Questions to ask yourself before you trade
Here are some of the choices you'll need to make to trade online.
POINTS TO KNOW
- Common stock is the type of stock that investors purchase most frequently.
- Holding a stock "in street name" makes it easier to sell it later.
- There are 4 order types for buying and selling stocks and ETFs.
What type of stock do you want to buy or sell?
Good to know!
Getting in on the ground floor
You may have heard people talk about companies that "go public." Example: Facebook in 2012.
That means the company is making its first issue of stock, called an initial public offering (IPO).
Vanguard Brokerage doesn't underwrite these offerings, so you can't participate in the IPO. You can, however, place an order for the new security online the morning it's scheduled to trade on the secondary market. Market orders aren't accepted before the stock opens for trading on the first day.
How do you want to hold the stock?
When you buy shares of a stock, you can have the stock registered in your name or you can have Vanguard Brokerage hold the shares "in street name."
Instead of getting a paper stock certificate with your name on it, the record of your purchase of stock shares is usually stored electronically.
This arrangement is beneficial for 2 reasons:
- We can easily and safely transfer securities between parties if you sell your shares. You don't have to deliver paper certificates to us.
- It's safe. You don't have to worry about the loss of security certificates or their costly replacement.
What about dividends?
If Vanguard Brokerage maintains your securities, all dividends and interest earned are credited to your money market settlement fund unless you choose to reinvest them in additional shares of the security that issued them.
If you hold the securities in your name, payments will be sent directly to you by the company you've invested in.
What type of order do you want to place?
How long do you want your order to remain in effect?
You have 2 options:
- Day order: Your order will expire automatically at the end of the trading day if it's not executed or canceled.
- 60-day order: Your order will expire in 60 days if it's not executed or canceled. This order is also known as a good-till-canceled order.
Next step: Gather your information
You're now ready to place your order. It helps to have this information handy:
- Account you're using.
- Name and ticker symbol of the stock or ETF you're buying or selling.
- Number of shares. (You can't request a trade by a dollar amount.)
- Order type.
- Your Vanguard money market settlement fund balance (if you're buying shares).
Keep in mind …
Stocks & ETFs
A security that represents ownership in a corporation. Holders exercise control by electing a board of directors and voting on corporate policy. In the event of a company's liquidation, common stockholders have lowest priority and receive assets only after bondholders, preferred stockholders, and other debt holders have been paid in full.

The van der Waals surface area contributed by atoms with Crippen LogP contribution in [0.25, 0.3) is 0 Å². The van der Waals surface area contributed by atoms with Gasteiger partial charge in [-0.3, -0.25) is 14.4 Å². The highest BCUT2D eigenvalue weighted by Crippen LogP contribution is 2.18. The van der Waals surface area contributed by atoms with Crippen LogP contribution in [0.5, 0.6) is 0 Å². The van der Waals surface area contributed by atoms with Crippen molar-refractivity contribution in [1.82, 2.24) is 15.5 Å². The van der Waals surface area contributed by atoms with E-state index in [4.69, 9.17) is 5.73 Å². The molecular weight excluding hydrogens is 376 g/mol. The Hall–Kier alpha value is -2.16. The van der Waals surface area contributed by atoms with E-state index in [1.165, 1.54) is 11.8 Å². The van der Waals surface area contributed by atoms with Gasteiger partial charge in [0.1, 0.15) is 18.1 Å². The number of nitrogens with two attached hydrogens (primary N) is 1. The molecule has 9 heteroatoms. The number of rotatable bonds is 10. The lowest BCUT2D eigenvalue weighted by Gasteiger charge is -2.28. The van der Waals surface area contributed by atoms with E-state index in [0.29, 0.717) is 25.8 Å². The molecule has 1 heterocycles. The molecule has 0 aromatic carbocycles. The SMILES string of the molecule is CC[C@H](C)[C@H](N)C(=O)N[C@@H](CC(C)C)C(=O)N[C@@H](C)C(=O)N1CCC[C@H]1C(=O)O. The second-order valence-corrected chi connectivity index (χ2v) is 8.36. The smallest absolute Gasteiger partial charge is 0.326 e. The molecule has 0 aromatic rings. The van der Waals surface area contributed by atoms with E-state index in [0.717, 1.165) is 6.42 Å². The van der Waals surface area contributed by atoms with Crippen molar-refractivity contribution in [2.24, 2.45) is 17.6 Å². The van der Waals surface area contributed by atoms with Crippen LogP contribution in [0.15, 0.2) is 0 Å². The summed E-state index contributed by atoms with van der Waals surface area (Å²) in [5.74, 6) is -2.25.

A security that takes precedence over common stock when a company pays dividends or liquidates assets. Preferred securities do not usually carry voting rights.
Stock of companies based outside the United States or that are represented by American Depositary Receipts (ADRs).
A single unit of ownership in a mutual fund or an ETF (exchange-traded fund) or, for stocks, a corporation.
Any action by a company that affects its shareholders, such as mergers and stock splits.
An option given to a company's employees to buy a certain amount of stock in the company at a certain price within a specific time period.
The distribution of the interest or income produced by a mutual fund's holdings to the fund's shareholders, or a payment of cash or stock from a company's earnings to each stockholder. Dividends can be distributed monthly, quarterly, semiannually, or annually.
Income you can receive by investing in bonds or cash investments. The investment's interest rate is specified when it's issued.
A money market mutual fund that holds the money you use to buy securities, as well as the proceeds whenever you sell.
An order to buy or sell a security at a specified price (limit price) or better. The execution is not guaranteed.
An order to buy or sell a security at the best available price. Immediate execution is likely if the security is actively traded and market conditions permit. Execution price is not guaranteed and can vary during volatile markets.
An order that triggers a market order once a specified security price (the stop price) is reached. The order may execute at a price significantly different from the stop price depending on market conditions.
An order to buy or sell a security at a limit price or better once a specified price (the stop price) is reached. It's possible for the stop price to activate without the order executing in fast-moving market conditions.
The degree to which the value of an investment (or an entire market) fluctuates. The greater the volatility, the greater the difference between the investment's (or market's) high and low prices and the faster those fluctuations occur.